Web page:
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Twin Cities 'Love Engineer' hosts conversations on relationships, served with dessert

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Alex Merritt facilitates a conversation during Dessert and Discussion.
Alex Merritt facilitates a conversation during Dessert & Discussion, which is a monthly event that brings professionals together to engage in conversation about love and relationships, at Red Stag Supper Club in Minneapolis, Minn., Tuesday, Feb. 13, 2018.
Tom Baker for MPR News

A Twin Cities engineer's quest to understand love led her to entrepreneurship and the moniker, "Love Engineer."

Alex Merritt, a trained mechanical engineer, is the founder and bubbly host of Dessert & Discussion, an evening of conversations about relationships served with delectable treats.

"Dessert & Discussion helps the genders break down barriers and build amazing relationships," the 37-year-old said.

Singles and married couples are all welcome to her events held at different locations in the Twin Cities. This year, attendance and frequency have doubled.

And Merritt's growing business not only provides relationship insights but it also fills a gap in nightlife options for Twin Cities professionals of color.  For that reason, Dessert & Disscussion recently partnered with Make It. MSP — an initiative to make the Twin Cities a top destination for talent.  

Raazon King of Minneapolis laughs while attending Dessert and Discussion.
Raazon King of Minneapolis laughs while attending Dessert & Discussion in Minneapolis, Minn., Tuesday, Feb. 13, 2018.
Tom Baker for MPR News

Merritt officially launched the business in 2015 in the Twin Cities but it began in 2009 in her living room in California.   

Merritt found love and gender dynamics mystifying. So she invited male and female friends over to watch relationship movies and have candid conversations.

"I don't want to cook," so she told her guests to come after dinner for dessert. "And I want you to be really clear about why you're coming so hence, discussion. Dessert & Discussion was my overt way to make sure people were clear about what they were coming for."

They came and it was one epiphany after another.

"What I thought would be a two-hour experience with people in my living room...turned into 1 in the morning of men and women really having one 'aha' and enlightening experience after another," Merritt recalled.

Over time, the get-togethers became regular events, happening every three months.

"And then eventually it grew to more strangers than friends in my living room," she said. "And then I realized there was an absolute need."

Since then, Merritt's taken Dessert & Discussion to Boston, Chicago and other American cities, and hosted them in Dubai and Curacao. She charges $20 per person. 

Alex Merritt reads over questions she collected at Dessert and Discussion.
Alex Merritt reads over questions she collected during Dessert & Discussion.
Tom Baker for MPR News

In 2016, she created "War of Love," a card game that encourages intimate conversations. She's sold more than a thousand decks.

The business is still her sideline. A St. Louis native, Merritt studied mechanical engineering and has worked at General Mills for most of her career. 

"Engineering is all about solving complex problems and doing it in a scientific methodical way that helps you understand cause and effect more than anything," she said.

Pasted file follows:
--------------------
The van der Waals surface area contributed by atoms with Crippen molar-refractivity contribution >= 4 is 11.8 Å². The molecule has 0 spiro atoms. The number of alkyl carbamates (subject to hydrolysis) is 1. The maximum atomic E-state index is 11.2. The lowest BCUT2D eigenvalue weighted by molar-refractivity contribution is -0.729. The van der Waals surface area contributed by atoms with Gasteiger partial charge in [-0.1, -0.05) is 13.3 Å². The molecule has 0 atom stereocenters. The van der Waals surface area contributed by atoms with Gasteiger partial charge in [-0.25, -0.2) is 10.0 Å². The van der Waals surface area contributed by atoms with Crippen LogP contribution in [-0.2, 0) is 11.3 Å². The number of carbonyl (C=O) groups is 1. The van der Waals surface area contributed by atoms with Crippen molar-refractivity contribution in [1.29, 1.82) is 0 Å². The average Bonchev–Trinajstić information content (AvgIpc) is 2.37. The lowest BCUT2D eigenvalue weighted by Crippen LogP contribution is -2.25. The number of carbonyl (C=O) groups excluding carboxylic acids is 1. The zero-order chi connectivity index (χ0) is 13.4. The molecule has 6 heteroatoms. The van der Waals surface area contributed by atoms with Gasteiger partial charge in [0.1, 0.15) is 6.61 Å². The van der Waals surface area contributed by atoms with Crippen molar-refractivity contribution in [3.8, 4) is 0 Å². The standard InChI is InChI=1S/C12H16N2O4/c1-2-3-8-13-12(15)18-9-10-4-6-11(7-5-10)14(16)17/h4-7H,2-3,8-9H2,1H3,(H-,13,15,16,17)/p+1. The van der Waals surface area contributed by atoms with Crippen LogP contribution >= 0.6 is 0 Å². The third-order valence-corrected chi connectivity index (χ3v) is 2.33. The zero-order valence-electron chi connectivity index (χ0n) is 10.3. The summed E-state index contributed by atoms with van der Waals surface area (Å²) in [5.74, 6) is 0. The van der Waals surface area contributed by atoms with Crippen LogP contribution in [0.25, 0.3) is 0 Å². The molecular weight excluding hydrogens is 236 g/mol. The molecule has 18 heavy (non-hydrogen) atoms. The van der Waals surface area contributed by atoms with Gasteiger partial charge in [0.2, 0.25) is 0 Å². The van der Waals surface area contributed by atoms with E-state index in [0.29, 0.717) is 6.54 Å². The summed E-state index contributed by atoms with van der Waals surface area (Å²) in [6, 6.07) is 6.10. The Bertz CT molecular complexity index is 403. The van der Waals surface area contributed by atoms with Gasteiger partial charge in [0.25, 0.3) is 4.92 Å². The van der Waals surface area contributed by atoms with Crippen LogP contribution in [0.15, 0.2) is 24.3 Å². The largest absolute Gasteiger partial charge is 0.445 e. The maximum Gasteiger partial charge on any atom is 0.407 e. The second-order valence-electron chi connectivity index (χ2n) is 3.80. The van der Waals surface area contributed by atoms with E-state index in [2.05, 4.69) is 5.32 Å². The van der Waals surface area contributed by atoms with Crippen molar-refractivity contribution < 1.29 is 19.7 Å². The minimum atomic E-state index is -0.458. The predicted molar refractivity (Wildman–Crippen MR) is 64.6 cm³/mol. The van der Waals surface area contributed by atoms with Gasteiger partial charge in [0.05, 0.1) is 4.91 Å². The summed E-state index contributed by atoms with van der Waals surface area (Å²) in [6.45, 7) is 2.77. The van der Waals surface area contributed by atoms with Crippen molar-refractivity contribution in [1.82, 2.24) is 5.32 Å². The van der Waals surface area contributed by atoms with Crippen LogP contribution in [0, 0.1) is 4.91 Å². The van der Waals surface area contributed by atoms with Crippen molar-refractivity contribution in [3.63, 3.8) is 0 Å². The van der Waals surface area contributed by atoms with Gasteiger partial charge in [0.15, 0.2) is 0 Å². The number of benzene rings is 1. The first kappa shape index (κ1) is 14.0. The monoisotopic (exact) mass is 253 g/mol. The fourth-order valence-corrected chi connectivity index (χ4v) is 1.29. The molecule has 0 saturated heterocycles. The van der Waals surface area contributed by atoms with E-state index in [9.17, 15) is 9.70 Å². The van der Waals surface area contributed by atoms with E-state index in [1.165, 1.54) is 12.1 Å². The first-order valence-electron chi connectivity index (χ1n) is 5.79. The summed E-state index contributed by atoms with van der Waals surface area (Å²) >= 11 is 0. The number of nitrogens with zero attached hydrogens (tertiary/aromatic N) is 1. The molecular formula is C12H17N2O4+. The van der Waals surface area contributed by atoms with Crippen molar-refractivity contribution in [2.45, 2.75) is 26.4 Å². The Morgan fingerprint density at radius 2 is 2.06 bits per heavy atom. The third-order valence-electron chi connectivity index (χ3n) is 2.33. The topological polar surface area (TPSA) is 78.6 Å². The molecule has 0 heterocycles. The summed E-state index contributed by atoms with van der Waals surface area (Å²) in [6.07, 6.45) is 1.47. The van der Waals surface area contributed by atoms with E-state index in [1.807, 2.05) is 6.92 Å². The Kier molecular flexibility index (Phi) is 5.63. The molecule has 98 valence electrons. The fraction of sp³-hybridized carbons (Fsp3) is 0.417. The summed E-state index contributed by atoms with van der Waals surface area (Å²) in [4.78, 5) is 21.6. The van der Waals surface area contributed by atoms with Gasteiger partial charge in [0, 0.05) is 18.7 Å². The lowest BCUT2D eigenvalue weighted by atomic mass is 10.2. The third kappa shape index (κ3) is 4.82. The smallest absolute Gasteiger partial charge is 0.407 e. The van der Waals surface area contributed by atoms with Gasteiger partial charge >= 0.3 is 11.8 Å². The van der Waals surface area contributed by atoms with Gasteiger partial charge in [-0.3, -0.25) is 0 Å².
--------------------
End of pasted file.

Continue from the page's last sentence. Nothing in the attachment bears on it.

Mechanical engineering is not the typical career path for a student of human relationships. But Merritt said it was preparation. 

"My fascination with how and why relationships works and my technical background and the way I think about the world and it's how I've married the two of them," she said. "So I'm able to help people understand intellectually and therefore feel comfortable translating it emotionally."

Over the past three years, she's hosted 45 events that on average attract 30 people. But so far this year, her events have been monthly instead of quarterly and she expects 60 at her next event. 

Vanessa Santana talks about her experiences with relationships and dating.
Vanessa Santana of Minneapolis talks about her experiences with relationships and dating during Dessert & Discussion.
Tom Baker for MPR News

The event's purpose broadened in a region where research indicates professionals of color feel socially isolated and are likely to move away.

Tiffany Orth of Make It. MSP says a 2016 survey found romance, or the lack of it, was a prominent reason professionals of color were more likely to leave the Twin Cities.  

"We heard a lot about love and dating and relationships and how, particularly if you just moved here, it's hard to find those types of connections in this Minnesota culture we have here, where everyone stays with the people they grew up with," Orth said. "The data also suggest people are much more likely to leave if they don't have those roots, if they don't have that partner."

Orth said Make It. MSP is trying to counter that trend with partnerships like the one they've made with Merritt to provide more ongoing social events.

Alex Merritt is single herself. When people point it out, she has a ready response. 

"I tell people I'm a student and teacher in this class."

Merritt said Dessert & Discussion is taking up more of her time as it continues to grow. She eventually plans to run it full-time and expand the business through licensing.

Merritt's next event with Make It. MSP is March 25. It's entitled "The State of the Relationship."